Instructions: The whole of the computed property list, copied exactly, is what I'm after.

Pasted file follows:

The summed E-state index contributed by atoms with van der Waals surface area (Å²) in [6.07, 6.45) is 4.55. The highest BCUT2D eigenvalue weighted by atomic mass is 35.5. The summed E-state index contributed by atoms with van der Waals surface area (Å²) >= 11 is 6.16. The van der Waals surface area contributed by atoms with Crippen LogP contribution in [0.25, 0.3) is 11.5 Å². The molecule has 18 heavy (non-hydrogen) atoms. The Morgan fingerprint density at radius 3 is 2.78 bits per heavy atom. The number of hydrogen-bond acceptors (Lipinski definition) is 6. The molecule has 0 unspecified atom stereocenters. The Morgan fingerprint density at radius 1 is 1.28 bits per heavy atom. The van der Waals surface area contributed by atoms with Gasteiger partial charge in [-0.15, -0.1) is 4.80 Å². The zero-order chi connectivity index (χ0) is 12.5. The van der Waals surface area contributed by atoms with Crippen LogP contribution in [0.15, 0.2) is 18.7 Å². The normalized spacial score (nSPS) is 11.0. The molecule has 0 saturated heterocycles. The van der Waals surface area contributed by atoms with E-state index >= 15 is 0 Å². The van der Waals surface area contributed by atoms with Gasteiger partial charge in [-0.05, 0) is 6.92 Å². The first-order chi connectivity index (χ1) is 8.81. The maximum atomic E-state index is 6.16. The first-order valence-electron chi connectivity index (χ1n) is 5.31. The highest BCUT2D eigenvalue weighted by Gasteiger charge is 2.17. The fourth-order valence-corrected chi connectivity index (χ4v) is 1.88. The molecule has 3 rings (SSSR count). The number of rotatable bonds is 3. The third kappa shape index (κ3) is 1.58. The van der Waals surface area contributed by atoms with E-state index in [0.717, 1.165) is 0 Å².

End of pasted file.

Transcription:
The summed E-state index contributed by atoms with van der Waals surface area (Å²) in [6.07, 6.45) is 4.55. The highest BCUT2D eigenvalue weighted by atomic mass is 35.5. The summed E-state index contributed by atoms with van der Waals surface area (Å²) >= 11 is 6.16. The van der Waals surface area contributed by atoms with Crippen LogP contribution in [0.25, 0.3) is 11.5 Å². The molecule has 18 heavy (non-hydrogen) atoms. The Morgan fingerprint density at radius 3 is 2.78 bits per heavy atom. The number of hydrogen-bond acceptors (Lipinski definition) is 6. The molecule has 0 unspecified atom stereocenters. The Morgan fingerprint density at radius 1 is 1.28 bits per heavy atom. The van der Waals surface area contributed by atoms with Gasteiger partial charge in [-0.15, -0.1) is 4.80 Å². The zero-order chi connectivity index (χ0) is 12.5. The van der Waals surface area contributed by atoms with Crippen LogP contribution in [0.15, 0.2) is 18.7 Å². The normalized spacial score (nSPS) is 11.0. The molecule has 0 saturated heterocycles. The van der Waals surface area contributed by atoms with E-state index >= 15 is 0 Å². The van der Waals surface area contributed by atoms with Gasteiger partial charge in [-0.05, 0) is 6.92 Å². The first-order chi connectivity index (χ1) is 8.81. The maximum atomic E-state index is 6.16. The first-order valence-electron chi connectivity index (χ1n) is 5.31. The highest BCUT2D eigenvalue weighted by Gasteiger charge is 2.17. The fourth-order valence-corrected chi connectivity index (χ4v) is 1.88. The molecule has 3 rings (SSSR count). The number of rotatable bonds is 3. The third kappa shape index (κ3) is 1.58. The van der Waals surface area contributed by atoms with E-state index in [0.717, 1.165) is 0 Å².